Julius loved to tell me about his life as a child. He was born in March, 1922 in Butiama Village near the eastern shore of Lake Victoria in northwestern Tanzania. Since the rains were very heavy on the day of his birth he was called Kambarage, the name of an ancestral spirit who lives in the rain.



His father, Burito Nyerere, was one of the eight chiefs of the Zanaki, a small ethnic group of less than 50,000 people. At the time of his childhood his father was polygamous. Julius’ mother Mugaya was the chief's fifth wife. According to Zanaki custom, the husband builds each wife a house.



They usually were mud and wattle building with grass roofs. Julius lived with his mother in his father Burito Nyerere’s village Kambarage grew up in a simple grass hut going barefoot and eating only one meal a day. It was the custom that each wife would be given fields to raise food to support herself and feed her children.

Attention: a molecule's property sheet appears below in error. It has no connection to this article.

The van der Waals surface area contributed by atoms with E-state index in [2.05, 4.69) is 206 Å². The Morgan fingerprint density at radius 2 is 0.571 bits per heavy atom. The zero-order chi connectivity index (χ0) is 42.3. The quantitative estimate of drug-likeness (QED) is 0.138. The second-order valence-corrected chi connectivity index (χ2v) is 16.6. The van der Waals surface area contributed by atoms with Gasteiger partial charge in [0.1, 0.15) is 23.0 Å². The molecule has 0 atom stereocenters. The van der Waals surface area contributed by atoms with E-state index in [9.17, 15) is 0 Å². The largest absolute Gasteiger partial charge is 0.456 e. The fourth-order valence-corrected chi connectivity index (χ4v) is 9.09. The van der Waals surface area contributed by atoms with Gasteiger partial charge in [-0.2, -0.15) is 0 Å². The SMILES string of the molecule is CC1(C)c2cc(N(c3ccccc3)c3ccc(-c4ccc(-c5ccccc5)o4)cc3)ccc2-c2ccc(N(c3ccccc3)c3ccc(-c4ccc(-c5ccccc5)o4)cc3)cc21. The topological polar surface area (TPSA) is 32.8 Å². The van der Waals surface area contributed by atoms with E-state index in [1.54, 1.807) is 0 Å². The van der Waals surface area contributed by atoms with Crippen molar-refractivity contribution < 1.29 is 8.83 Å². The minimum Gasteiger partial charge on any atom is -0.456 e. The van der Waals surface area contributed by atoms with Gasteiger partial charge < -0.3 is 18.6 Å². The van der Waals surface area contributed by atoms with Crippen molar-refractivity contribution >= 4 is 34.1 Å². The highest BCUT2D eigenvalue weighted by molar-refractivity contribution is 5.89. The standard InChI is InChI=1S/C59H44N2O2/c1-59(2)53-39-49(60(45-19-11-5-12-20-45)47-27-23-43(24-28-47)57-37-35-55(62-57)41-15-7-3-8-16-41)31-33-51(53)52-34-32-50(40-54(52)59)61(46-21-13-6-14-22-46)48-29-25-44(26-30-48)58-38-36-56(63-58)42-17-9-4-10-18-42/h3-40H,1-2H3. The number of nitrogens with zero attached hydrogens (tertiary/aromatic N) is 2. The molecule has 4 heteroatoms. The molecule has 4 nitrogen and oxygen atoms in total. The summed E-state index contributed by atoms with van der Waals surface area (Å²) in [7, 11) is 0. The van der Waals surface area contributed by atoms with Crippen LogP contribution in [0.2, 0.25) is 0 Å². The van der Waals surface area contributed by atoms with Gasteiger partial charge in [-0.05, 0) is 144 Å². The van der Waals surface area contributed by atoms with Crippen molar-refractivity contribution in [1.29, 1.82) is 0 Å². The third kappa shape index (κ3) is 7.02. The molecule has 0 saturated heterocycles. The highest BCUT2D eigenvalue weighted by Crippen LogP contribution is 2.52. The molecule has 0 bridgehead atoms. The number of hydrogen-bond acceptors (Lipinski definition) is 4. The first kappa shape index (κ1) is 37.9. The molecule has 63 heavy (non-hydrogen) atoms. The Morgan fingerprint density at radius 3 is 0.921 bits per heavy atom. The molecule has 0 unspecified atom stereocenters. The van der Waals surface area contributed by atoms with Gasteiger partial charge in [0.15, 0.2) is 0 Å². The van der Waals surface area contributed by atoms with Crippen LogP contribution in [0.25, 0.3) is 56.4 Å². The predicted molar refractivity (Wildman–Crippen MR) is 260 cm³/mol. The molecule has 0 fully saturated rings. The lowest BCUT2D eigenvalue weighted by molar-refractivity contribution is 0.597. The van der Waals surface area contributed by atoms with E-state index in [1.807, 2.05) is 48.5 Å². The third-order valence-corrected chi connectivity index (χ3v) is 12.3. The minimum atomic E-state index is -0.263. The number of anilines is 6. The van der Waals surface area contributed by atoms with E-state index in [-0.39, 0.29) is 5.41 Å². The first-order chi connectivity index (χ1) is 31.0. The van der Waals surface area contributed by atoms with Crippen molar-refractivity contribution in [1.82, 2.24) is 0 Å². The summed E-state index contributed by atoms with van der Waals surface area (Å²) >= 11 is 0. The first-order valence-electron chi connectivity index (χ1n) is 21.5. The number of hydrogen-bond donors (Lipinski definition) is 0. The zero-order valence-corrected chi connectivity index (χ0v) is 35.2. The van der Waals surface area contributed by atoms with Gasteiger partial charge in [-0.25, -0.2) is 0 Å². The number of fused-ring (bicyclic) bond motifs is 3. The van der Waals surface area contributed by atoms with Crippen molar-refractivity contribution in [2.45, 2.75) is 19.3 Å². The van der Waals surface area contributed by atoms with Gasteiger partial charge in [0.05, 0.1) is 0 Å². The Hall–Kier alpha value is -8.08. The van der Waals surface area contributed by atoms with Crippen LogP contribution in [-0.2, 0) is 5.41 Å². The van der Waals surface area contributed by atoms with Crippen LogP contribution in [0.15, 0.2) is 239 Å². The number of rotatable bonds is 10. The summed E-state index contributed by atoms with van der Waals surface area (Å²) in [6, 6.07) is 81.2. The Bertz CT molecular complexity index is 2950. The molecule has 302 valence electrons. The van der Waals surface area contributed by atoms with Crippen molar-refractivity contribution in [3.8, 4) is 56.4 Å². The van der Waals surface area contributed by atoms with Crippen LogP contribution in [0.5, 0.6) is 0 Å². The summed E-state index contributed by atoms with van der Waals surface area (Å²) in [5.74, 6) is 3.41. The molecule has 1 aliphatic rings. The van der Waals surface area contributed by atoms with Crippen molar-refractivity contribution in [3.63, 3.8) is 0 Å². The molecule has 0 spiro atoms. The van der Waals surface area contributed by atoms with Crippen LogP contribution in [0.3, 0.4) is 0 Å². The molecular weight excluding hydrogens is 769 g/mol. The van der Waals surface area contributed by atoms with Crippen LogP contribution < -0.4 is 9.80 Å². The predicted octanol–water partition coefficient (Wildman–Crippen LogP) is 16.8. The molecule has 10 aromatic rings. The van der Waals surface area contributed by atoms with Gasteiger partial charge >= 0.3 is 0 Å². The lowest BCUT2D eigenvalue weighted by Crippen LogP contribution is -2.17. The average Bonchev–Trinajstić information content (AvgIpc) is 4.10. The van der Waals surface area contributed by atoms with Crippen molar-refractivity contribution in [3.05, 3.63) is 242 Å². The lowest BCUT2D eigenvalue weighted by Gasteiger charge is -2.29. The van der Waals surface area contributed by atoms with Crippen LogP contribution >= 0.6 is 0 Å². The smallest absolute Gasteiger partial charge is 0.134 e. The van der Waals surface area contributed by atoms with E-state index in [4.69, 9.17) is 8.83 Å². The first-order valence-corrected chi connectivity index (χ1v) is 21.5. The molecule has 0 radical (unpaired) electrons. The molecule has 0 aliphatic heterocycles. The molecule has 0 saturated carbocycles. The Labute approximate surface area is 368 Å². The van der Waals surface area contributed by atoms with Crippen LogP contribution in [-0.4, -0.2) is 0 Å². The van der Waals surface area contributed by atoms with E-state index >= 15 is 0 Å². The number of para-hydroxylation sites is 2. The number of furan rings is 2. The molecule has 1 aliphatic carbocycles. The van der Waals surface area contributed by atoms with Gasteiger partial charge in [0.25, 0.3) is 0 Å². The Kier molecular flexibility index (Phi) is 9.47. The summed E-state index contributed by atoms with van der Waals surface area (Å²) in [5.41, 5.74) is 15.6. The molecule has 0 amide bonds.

Since land was tribally owned, there was no difficulty for the husband to give fields to his wives. Julius helped his mother with work in the fields and gardens. At the age of eight he began tending his mother's goats and spent the whole day in the fields.



When the British took over German East Africa after World War I and named the country Tanganyika, they built a boarding primary school at a place called Mwisenge in Musoma town to educate the sons of the chiefs.



However, Julius’ father was not eager to send his sons to this school. Julius’ older brother Wanzagi who should have been the first to go to this school was not sent. It is interesting in how Julius came to be sent.

The chief of the neighboring Ikizu Ethnic Group was Mohammed Makongoro. He was a friend of Julius’ father Burito Nyerere and visited him frequently. On some occasions when Makongoro came to visit Burito, his father was busy with his responsibilities as a chief.



Julius would then engage Makongoro in an African game called soro in the Zanaki language. It is called bao in Swahili. This is a difficult game to play well. One needs to plan many moves ahead and remember them in order to win. Julius would beat Makongoro at soro or bao.